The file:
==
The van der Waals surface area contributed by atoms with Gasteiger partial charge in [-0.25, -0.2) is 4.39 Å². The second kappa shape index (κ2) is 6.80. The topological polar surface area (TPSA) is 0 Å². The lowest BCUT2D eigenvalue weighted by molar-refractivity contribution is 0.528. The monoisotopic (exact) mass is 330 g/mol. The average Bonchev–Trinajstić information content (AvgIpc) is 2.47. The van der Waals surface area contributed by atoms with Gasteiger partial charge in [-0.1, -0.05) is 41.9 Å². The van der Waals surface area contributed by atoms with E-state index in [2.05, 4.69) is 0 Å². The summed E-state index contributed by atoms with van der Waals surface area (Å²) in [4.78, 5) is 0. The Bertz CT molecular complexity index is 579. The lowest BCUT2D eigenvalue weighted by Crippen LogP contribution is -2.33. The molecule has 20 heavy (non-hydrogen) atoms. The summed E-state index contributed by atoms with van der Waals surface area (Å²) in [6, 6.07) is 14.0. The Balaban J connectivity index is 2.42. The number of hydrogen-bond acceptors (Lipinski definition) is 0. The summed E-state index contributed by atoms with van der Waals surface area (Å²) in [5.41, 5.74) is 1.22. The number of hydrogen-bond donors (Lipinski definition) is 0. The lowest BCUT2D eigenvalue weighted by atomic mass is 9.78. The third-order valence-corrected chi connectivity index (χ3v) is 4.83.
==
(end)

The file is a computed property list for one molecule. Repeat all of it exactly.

The van der Waals surface area contributed by atoms with Gasteiger partial charge in [-0.25, -0.2) is 4.39 Å². The second kappa shape index (κ2) is 6.80. The topological polar surface area (TPSA) is 0 Å². The lowest BCUT2D eigenvalue weighted by molar-refractivity contribution is 0.528. The monoisotopic (exact) mass is 330 g/mol. The average Bonchev–Trinajstić information content (AvgIpc) is 2.47. The van der Waals surface area contributed by atoms with Gasteiger partial charge in [-0.1, -0.05) is 41.9 Å². The van der Waals surface area contributed by atoms with E-state index in [2.05, 4.69) is 0 Å². The summed E-state index contributed by atoms with van der Waals surface area (Å²) in [4.78, 5) is 0. The Bertz CT molecular complexity index is 579. The lowest BCUT2D eigenvalue weighted by Crippen LogP contribution is -2.33. The molecule has 20 heavy (non-hydrogen) atoms. The summed E-state index contributed by atoms with van der Waals surface area (Å²) in [6, 6.07) is 14.0. The Balaban J connectivity index is 2.42. The number of hydrogen-bond acceptors (Lipinski definition) is 0. The summed E-state index contributed by atoms with van der Waals surface area (Å²) in [5.41, 5.74) is 1.22. The number of hydrogen-bond donors (Lipinski definition) is 0. The lowest BCUT2D eigenvalue weighted by atomic mass is 9.78. The third-order valence-corrected chi connectivity index (χ3v) is 4.83.